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Effective July 1, 2017 California’s Department of Fair Employment and Housing (DFEH) issued new regulations on employers’ use of criminal background information in hiring decisions. The new law prohibits employers from using or seeking criminal history information that has an adverse impact on a protected class, unless the information sought is job related.  Further, employers are required to provide written notice to the applicant explaining a decision to not hire based on criminal history. These regulations are legally binding on employers and employees can sue for violations of the law.

The employee has the initial burden of proving that the use of his or her criminal history had an adverse impact on his or her employment.  Once the employee makes such an allegation, the employer must follow a process and demonstrate that the use of criminal history information was “appropriately tailored” to the job.  The employer may do this by conducting an individualized assessment of the circumstances and qualifications of an applicant or employee that was excluded because of the criminal background check. The employer should consider the nature and gravity of the offense, the time passed since the offence or completion of the sentence and the and the nature of the job held or sought.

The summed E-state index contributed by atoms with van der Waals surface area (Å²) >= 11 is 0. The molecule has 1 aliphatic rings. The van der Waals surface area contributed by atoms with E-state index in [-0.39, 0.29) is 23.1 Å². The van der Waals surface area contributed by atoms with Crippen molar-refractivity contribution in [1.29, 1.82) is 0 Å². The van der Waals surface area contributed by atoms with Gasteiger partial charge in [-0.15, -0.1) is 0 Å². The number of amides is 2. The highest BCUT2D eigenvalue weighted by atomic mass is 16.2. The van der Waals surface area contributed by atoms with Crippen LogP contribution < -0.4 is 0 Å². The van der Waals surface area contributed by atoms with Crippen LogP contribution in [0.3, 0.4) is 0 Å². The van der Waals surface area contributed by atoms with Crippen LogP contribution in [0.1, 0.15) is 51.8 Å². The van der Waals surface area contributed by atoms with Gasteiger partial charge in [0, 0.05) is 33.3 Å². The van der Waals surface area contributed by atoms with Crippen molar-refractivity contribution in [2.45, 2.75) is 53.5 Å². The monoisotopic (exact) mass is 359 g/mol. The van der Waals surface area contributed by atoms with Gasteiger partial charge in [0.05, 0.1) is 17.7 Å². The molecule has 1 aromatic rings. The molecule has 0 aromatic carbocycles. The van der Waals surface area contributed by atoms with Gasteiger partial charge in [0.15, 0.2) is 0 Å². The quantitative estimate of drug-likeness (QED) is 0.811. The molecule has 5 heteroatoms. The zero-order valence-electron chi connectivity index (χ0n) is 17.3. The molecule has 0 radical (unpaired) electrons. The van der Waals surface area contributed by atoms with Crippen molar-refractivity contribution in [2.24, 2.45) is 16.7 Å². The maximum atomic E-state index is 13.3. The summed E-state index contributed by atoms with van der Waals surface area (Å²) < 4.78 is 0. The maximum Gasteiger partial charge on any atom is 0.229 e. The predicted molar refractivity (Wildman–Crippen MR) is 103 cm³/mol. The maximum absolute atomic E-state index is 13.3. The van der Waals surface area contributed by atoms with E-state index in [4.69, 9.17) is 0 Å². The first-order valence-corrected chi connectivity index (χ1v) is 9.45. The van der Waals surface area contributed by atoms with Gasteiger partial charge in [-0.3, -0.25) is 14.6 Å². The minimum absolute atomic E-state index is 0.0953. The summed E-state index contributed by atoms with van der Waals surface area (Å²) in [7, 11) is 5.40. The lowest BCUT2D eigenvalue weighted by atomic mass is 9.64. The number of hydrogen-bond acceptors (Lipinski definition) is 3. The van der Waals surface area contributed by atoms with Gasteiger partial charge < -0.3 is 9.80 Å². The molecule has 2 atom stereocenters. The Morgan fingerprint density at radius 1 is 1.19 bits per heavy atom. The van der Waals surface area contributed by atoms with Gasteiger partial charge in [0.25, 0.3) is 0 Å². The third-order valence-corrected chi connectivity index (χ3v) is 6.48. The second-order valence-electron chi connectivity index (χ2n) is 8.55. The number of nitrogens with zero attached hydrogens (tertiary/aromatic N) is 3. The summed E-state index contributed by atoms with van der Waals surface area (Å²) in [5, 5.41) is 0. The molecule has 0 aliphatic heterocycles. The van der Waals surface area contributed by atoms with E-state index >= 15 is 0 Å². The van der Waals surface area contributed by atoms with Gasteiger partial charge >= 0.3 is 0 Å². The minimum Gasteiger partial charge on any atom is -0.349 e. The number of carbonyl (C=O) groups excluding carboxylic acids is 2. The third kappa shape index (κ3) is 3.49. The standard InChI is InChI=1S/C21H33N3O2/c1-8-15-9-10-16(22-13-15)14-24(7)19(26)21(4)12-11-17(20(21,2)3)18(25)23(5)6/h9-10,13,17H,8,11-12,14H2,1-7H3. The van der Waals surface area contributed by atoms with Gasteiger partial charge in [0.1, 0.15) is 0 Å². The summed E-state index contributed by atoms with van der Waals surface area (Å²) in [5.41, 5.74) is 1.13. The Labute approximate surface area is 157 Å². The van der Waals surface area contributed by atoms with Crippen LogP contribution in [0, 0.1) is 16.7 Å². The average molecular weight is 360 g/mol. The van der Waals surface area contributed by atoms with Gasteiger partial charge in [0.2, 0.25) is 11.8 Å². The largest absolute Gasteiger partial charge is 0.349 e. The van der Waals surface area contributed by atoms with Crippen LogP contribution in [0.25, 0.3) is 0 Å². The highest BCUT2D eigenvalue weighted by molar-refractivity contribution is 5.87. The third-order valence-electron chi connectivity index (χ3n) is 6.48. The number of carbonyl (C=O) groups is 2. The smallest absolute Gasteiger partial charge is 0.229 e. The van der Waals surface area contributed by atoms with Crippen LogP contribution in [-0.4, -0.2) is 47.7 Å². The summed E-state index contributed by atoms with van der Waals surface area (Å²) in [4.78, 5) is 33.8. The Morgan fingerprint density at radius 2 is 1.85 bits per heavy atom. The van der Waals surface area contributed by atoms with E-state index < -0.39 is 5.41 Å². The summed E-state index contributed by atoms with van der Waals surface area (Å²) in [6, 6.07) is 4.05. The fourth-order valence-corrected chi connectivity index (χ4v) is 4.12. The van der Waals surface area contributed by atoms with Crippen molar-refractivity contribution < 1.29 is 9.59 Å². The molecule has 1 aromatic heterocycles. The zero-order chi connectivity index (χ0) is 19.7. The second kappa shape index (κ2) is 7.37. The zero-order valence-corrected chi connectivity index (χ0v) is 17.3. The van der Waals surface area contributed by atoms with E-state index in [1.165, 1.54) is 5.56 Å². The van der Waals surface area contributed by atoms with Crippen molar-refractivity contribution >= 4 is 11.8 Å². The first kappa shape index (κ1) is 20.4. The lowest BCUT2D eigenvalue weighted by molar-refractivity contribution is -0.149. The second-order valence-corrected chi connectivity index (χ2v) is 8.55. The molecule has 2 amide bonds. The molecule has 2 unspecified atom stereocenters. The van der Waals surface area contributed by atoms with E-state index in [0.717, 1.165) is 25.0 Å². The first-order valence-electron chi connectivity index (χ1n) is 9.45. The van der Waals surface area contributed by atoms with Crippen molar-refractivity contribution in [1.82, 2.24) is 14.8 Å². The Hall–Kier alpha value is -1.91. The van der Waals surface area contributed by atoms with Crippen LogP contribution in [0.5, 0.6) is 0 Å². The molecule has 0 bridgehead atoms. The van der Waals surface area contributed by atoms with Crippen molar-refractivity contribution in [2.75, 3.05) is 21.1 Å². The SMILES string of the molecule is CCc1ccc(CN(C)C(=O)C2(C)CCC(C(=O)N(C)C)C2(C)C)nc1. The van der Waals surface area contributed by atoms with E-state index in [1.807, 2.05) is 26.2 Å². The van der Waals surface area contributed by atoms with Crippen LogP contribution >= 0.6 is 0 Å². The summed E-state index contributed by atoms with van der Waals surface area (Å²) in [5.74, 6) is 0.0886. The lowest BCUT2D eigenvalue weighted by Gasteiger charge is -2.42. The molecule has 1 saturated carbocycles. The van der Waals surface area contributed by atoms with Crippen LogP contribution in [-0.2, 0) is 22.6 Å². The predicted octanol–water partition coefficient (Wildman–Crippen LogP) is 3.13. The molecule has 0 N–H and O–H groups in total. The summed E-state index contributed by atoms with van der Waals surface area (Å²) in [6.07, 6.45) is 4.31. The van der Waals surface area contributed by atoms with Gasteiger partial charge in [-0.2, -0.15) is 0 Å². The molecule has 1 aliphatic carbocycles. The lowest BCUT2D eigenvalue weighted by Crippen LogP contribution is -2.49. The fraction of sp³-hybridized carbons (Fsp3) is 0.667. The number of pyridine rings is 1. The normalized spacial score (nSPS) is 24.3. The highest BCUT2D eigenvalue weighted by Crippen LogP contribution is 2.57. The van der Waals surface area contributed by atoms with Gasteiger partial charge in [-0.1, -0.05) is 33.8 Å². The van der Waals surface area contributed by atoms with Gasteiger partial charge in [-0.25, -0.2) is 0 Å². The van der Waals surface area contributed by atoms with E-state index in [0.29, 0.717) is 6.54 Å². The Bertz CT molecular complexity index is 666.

If the employer decides to revoke an applicant’s job offer due to the criminal offense, the employer must provide the applicant with written notice explaining the decision.  The applicant must then be given a chance to respond before any adverse action is taken.

Still, an individual can bring a discrimination claim if they can show that there is a less discriminatory and more effective alternative means of achieving the business necessity.

There are exceptions when an employer must comply with federal or state law prohibiting employment of individuals with certain criminal records from holding certain jobs.  Also, there are criminal background check mandates for certain positions, such as peace officers.

If your business performs criminal background checks on applicants, or would like to implement a criminal background check policy, please contact our accomplished employment law attorneys at Schneiders & Associates for assistance.

By: Theodore Schneider, Esq. 

About the Author
Theodore J. Schneider practices in the areas of business and corporate transactions, employment law counseling, municipal and public law, real estate and land use, and homeowner associations. Ted began his legal career in 2002 when he joined the Los Angeles office of Gibson, Dunn & Crutcher, L.L.P. before relocating to Ventura County to join his father in practice.